My Dad

Today’s blogpost is blogpost number 100 – having blogged daily since launching the site on February 26, 2015.  It is being shared today so that it is included in my upcoming book which is going to contain the first 100 blog posts of  Ideally I would have posted it on Father’s Day but wanted to make sure this got included in the book, to give us bookends – the first and one-hundredth post on my Dad. 

When my Dad passed away in January, my sleep later that night was awakened with being inspired to get out my laptop and start remembering stories about him which went into writing his eulogy.   There have been several dear family & friends who have asked for a copy and so in today’s blogpost I am sharing what I read at his Memorial Service.

About the photo today (upper left): Me in my High School graduation cap & gown with my Dad from my scrapbook which I took a digital photo of today. The print still has that distinctive Kodak color print kodachrome look to it.  I still love this photo more than my college graduation one with Dad, probably because of having shorter hair in that photo.

Thank you for continuing to be on this journey with me.  Please join me tomorrow when we begin the next 100 blogposts.

My Dad


We are here today celebrating Dad’s life

My Dad passed away last week at the age of 85. He had quite a run and made a difference in my life. One of the first songs I recall Dad singing to me as a very small child was him playing the guitar and singing ‘Froggy went a courtin’, will you marry me, uh-huh’, and it goes on with many verses. While Dad would sing we would watch him raise his eyebrows for added affect and change his voice falsetto when singing the part of Miss Mouse.   I have since discovered that the song has been recorded by many including Elvis Presley, Bob Dylan, and Bruce Springsteen.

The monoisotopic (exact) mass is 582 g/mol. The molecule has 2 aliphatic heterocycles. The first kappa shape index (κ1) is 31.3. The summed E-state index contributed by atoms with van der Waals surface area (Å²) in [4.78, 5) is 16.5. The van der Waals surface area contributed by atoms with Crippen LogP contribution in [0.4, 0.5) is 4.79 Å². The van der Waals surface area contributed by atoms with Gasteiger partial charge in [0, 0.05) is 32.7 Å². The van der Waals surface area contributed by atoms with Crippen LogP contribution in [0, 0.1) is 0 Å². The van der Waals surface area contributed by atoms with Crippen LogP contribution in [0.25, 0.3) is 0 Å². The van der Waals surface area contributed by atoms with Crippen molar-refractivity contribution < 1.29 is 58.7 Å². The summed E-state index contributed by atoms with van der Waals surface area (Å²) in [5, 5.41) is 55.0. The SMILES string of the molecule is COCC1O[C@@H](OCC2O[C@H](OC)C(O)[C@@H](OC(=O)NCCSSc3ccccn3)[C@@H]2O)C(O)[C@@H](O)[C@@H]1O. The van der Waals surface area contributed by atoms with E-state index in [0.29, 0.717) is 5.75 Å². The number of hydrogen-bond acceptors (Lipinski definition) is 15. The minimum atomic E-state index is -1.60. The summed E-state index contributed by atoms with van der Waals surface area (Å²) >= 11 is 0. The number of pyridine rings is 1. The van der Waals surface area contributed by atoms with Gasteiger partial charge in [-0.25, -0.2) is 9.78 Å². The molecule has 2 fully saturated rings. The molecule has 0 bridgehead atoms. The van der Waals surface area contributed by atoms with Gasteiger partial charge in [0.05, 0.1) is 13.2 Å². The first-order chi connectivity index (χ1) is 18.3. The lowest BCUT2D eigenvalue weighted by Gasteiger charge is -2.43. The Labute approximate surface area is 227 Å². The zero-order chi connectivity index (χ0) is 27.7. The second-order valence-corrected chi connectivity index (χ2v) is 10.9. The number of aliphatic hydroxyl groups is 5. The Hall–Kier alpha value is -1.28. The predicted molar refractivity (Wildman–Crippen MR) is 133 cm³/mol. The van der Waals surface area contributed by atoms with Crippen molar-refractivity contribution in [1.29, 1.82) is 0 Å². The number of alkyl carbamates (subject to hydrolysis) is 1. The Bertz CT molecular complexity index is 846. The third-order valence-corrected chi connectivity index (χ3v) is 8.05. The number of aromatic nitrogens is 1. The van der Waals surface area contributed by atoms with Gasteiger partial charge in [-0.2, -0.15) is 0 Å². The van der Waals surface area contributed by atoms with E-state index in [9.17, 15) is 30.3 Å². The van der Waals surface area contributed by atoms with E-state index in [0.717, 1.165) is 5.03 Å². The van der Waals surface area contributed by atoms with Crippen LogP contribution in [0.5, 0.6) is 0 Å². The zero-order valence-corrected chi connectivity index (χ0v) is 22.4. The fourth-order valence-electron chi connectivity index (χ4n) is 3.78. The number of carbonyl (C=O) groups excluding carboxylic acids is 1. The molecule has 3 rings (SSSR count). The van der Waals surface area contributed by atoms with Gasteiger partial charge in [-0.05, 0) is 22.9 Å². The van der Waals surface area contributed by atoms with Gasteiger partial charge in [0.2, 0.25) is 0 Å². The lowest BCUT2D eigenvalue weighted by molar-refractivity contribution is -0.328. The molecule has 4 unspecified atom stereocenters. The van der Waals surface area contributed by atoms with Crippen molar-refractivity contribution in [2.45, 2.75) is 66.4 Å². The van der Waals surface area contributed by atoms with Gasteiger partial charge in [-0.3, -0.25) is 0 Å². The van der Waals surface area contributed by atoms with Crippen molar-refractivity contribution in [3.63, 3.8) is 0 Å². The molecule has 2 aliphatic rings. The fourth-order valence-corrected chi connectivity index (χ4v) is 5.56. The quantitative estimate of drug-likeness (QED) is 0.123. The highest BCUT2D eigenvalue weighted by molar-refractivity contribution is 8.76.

Dad’s actions spoke louder than any words

He was the first in his family to get not only his bachelor’s college degree but also his doctorate.

Dad pursued knowledge for knowledge’s sake. He was truly fascinated and curious and got excited about how something worked and why.   He loved electronics, model airplanes, flying, amateur radio, shooting, computers, and fly fishing. He would stress the importance of having a hobby.

I’m delighted that Dad got remarried and that she has been in all of our lives.  This happened when Dad was in graduate school with six children as a single parent and working three jobs. He was nearing completion of the program. They married when I was in High School and they have been true soul mates, taking flying lessons together, both having a love of reading, and a shared great sense of humor.


He influenced me in several ways

He insisted I take typing in high school which has proven to be a very helpful tool.   It came in handy after college when I changed fields and he loaned me an IBM PCjr and I taught myself cpm. I discovered I had a capacity to quickly figure software packages and this has served me well since then.


He taught me not to take life seriously

I remember in high school for a week, one week we had a time when every night we would have a chat after dinner for at least an hour and we talked about life and the future and what was out there.   On the fourth night of this same routine, my father got up from the kitchen table and he came back carrying a stack of National Geographic magazines and he told me I needed to go off and read them and then come back and we’d have something new to talk about. He said I was to take the Capital L out of Life and just look at it as life.


He taught me to search for the answers myself

and to not blindly follow and that is part of the reason it inspired me to read the Bible from cover to cover more than once.


He stressed the importance of preserving our memories